If someone passes away after ihram and entering haram area, he will not have any duty concerning his hajj (and that hajj will suffice).[47]

If someone does not perform hajj after it had become compulsory upon him, his hajj will be al-hajj al-mustaqar (firmly fixed) which means he has to do it even if he loses the condition of wujub (compulsion) of hajj, and if he could not perform that during his lifetime it is compulsory for his heirs to perform hajj on his behalf and its expenses must be paid from all of his property that he left as inheritance not just from the one-third of it.

Mustahab Hajj

Photo from mountainside of the tented areas covering the Plain of Mina, Saudi Arabia

It is mustahab for everyone who does not have the condition for al-hajj al-wajib to perform hajj. Also, those who have performed their hajj before, are recommended to perform hajj again. Leaving hajj for more than 5 years was counted as makruh (reprehensible) for those who are able to perform it. And performing hajj on behalf of other people -alive or dead- especially the infallible Imams (a) is mustahab (recommended).[48]

Travel Etiquette

Many pieces of advice have been narrated from the Prophet (s) and the Imams (a) about the etiquette of the journey to Mecca, such as, regretting and repenting from sins, having a pity that prevents committing sins and a forbearance that surpasses the anger, being kind toward the companions, being generous, avoiding bargaining, speaking righteously during the journey, avoiding vain talks and feeding the poor.[49]

Conditions of Validity

Being Muslim and mu'min, doing the rites of hajj in person and directly, performing hajj in the specified months and having permission from husband (only for women) for mustahab hajjs are the conditions of a valid hajj.[50] Who wants to perform al-hajj al-tamattu' must perform its 'umra in hajj months; otherwise it will not suffice. Likewise, ihram for 'umrat al-tamattu' or for hajj is not valid after the 10th of Dhu l-Hijja, even according to faqihs (jurists) who believe that all of Dhu l-Hijja is a time of hajj.[51]

Even though hajj is not valid from unbelievers, it is compulsory upon them.[52] And according to majority of Shi'a faqihs, if a Muslim from other sects turns Shi'a and he has already performed his hajjat al-Islam, he does not have to redo his hajj according to Shi'a rulings.[53] Nevertheless, repeating hajj in this case is mustahab (recommended).[54]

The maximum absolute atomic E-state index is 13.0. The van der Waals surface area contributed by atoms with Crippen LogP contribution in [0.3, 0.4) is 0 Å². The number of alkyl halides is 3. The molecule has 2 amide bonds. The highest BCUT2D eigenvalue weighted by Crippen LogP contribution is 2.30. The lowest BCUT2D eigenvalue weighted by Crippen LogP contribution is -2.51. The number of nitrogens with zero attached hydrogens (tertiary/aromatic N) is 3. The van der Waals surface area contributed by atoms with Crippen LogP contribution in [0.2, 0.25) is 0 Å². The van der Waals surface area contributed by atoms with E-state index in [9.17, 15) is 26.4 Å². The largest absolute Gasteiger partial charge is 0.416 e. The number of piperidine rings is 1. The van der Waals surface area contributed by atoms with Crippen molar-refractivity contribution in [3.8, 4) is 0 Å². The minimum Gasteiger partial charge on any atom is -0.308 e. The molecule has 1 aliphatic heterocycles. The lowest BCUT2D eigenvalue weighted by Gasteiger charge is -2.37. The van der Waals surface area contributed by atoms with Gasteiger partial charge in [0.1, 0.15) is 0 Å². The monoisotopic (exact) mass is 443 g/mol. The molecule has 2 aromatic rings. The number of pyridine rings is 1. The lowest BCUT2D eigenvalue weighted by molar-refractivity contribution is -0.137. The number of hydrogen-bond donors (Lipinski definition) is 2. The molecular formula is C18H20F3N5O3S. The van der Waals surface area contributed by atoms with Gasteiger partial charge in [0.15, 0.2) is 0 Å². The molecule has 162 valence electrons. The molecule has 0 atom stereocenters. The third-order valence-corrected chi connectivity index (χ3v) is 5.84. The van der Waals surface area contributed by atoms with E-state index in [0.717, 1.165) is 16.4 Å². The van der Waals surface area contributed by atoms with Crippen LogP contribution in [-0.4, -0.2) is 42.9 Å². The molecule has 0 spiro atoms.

One who can (physically) perform hajj on his own, is not allowed to hire another person to perform a compulsory hajj on his behalf.[55]

Recommended Practices During Rites

There are netiquettes and recommended actions for each rite of hajj. Mustahab acts have been mentioned for ihram, entering Masjid al-Haram, tawaf, prayer of tawaf, sa'y between Safa and Marwa, staying in 'Arafat, staying in al-Mash'ar al-Haram, ramy al-Jamarat, sacrificing, Mina and the city of Mecca.

Practices Recommended after Finishing Rites

The picture shows the pilgrims resting in al-Mash'ar al-Haram, which has to be in the open air without any shelter or roof above their head. The photo is taken on October 26, 2012.
  1. Returning to Mecca from Mina for tawaf al-wida' (farewell tawaf)[56]
  2. Performing 6 rak'as of Prayer in Masjid al-Khayf during the stay in Mina.[57]
  3. Stopping by Wadi l-Muhassab also known as Abtah (the valley of al-Muhassab) on the way from Mina, on the 13th of Dhu l-Hijja and lying on back in that valley.
  4. Entering Ka'ba barefooted; especially for the ones who are performing their first hajj. Before that, a Ghusl is recommended. The person should pray while entering the holy Ka'ba. Then, performing 2 rak'as between the two pillars on the red stone, and 2 rak'as in each corner and then reciting the reported supplication, and touching the corners (rukns) of Ka'ba especially al-Rukn al-Yamani.[58]
  5. Performing tawaf on behalf of relatives and people of each one's town, then performing tawaf al-wida', touching the four corners of Ka'ba and Mustajar, praying, going to the well of Zamzam and drinking from its water, and reciting the reported supplication while going out of Masjid al-Haram.[59]
  6. Prostrating (performing sajda) toward Ka'ba and praying before leaving Masjid al-Haram.
  7. Exiting from Bab al-Hannatin
  8. Having the intention of coming back again
  9. [According to some faqihs] Going to the birthplace of the Prophet (s), Lady Khadija's (a) house (i.e. Lady Fatima's (a) birthplace) and ziyara of lady Khadija's at her grave in al-Hajun Cemetery.
  10. Going to Masjid al-Arqam
  11. Climbing to the cave of Hira' and the cave of Thawr.[60]

Al-Hajj al-Niyabi

Main article: Al-Hajj al-Niyabi